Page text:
When I posted my last lab values, it was obvious (as you said) that my TSH was too high at 9.839 (at least part of the reason why I feel like crap!) But get this. I've been really sick, so they've poked me so many times lately. I just went back and chronologically listed my TSH since last December and I couldn't believe (or understand) the huge fluctuation. What's the explanation for this?
Yours is varying more than what I woudl think due to just circadian fluctuation woudl account for. Have you been tested for Graves, TPO antibodies and Thyroglobulin antibodies?
Any of those alone or in combination could cause you to have fluctuations like that.
Alternately, a pituitary tumor could cause weirdness like that too, though that is VERY unlikely.
As for the time of day that it is best to have TSH measured, supposedly, healthy people with a "normal" schedule have a surge of TSH starting about 9pm which peaks about 1am. In practice, though, we are all different. Some people have this peak in the afternoon and some in the morning, too.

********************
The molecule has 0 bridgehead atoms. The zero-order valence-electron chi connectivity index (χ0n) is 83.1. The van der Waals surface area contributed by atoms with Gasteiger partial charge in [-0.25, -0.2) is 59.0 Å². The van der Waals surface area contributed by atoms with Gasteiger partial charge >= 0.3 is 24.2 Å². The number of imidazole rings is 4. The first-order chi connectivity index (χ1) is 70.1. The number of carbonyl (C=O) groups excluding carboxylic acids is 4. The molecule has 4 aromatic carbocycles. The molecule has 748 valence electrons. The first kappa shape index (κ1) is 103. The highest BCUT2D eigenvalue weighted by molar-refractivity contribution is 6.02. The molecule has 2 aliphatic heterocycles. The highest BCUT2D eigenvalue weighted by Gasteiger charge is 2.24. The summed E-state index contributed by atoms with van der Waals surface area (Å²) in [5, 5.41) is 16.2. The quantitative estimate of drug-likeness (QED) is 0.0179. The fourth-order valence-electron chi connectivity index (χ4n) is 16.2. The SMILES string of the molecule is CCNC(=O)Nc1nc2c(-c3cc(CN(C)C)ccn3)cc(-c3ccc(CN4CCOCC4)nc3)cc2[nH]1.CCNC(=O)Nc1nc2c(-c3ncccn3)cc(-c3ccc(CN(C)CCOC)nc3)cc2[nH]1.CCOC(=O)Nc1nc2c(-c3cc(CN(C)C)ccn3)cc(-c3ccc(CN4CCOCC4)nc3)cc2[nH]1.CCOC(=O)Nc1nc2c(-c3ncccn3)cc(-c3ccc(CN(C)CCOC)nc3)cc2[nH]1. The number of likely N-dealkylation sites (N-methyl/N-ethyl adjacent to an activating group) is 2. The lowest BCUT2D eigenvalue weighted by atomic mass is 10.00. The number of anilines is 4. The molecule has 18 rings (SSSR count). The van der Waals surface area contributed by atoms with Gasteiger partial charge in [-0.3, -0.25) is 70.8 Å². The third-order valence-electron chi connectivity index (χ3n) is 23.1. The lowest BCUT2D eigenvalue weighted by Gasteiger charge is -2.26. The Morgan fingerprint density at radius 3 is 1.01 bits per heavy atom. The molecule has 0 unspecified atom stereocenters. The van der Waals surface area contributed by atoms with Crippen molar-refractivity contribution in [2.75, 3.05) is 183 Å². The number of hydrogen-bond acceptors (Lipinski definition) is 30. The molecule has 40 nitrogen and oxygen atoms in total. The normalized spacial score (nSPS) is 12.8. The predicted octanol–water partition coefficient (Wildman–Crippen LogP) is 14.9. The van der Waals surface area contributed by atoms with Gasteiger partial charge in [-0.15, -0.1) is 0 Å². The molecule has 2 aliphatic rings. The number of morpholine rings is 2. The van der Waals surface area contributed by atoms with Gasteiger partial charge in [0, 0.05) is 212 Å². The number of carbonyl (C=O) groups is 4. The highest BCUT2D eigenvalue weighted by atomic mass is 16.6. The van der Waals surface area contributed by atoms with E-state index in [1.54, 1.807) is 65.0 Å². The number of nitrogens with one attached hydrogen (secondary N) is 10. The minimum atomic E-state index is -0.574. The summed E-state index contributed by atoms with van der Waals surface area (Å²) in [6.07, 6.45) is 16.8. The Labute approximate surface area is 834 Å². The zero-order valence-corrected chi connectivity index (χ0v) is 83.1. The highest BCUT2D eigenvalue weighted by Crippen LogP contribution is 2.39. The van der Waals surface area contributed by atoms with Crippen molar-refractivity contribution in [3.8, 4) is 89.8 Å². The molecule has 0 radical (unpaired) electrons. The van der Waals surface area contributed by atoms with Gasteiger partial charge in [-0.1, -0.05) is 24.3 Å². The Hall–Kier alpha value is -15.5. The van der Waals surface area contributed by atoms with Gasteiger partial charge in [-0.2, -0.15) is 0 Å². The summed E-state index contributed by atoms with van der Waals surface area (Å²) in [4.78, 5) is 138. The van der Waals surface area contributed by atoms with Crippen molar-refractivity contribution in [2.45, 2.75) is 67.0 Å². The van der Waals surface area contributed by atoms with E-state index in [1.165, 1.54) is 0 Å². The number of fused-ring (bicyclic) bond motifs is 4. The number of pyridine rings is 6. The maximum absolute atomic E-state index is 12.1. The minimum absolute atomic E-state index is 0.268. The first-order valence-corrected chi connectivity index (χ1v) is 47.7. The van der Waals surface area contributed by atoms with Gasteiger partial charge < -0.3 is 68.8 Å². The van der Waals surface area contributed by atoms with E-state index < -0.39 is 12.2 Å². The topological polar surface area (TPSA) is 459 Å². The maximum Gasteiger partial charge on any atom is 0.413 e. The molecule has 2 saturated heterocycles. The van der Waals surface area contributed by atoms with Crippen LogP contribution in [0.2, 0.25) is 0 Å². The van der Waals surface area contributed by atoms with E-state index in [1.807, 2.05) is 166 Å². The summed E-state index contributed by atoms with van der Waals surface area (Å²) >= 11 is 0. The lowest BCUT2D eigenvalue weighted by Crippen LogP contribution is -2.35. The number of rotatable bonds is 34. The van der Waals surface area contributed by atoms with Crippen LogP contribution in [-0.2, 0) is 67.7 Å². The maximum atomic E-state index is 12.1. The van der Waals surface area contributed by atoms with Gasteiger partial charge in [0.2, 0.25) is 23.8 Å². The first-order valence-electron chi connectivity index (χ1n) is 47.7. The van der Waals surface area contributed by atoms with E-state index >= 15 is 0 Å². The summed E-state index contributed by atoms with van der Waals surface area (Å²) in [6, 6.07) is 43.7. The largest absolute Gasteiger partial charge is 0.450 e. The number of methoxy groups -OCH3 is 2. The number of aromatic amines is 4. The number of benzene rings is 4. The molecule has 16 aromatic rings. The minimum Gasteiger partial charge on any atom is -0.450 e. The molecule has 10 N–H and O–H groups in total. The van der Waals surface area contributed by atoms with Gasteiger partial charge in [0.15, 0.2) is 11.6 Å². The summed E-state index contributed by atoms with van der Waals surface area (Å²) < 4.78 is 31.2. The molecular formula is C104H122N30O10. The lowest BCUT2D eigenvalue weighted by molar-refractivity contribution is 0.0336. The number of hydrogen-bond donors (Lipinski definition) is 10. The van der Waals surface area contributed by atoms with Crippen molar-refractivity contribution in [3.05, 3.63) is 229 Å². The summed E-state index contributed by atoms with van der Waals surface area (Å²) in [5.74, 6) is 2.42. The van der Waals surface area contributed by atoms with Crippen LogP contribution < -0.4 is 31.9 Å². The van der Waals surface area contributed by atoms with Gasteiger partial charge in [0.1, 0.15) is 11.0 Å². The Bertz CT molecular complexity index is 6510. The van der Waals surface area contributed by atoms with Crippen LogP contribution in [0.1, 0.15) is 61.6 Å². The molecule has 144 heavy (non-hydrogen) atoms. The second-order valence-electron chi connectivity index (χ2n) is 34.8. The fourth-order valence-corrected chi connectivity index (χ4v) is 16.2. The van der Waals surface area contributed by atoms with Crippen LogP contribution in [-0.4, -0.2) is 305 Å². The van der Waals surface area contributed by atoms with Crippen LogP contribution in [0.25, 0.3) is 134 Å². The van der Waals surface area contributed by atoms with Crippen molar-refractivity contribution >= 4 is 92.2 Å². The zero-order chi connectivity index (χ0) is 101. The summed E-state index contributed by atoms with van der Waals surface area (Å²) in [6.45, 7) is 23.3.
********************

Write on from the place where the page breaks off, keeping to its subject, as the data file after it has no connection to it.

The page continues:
Since TSH is released in several pulses once a day, it depends on when you get your pulse of TSH as to what you should do regarding meds, if all you are measuring is TSH.
I prefer not to rely on TSH, but to look at Free T3 and Free T4 to track my thyroid levels, just due to the daily fluctuations. If you are going by Free T3 and Free T4, I like to keep at least 8 hours between when the meds were taken and when the blood is drawn. If you have your blood drawn in the morning, take your meds after the blood is drawn. If your meds are drawn in the afternoon, schedule the draw as late as possible and take your meds as early in the morning as possible.
My advice may be contrary to what many doctors will recommend, but it is sound and is based on repeatable scientific evidence.
I am not a doctor, nor have I ever played one on TV...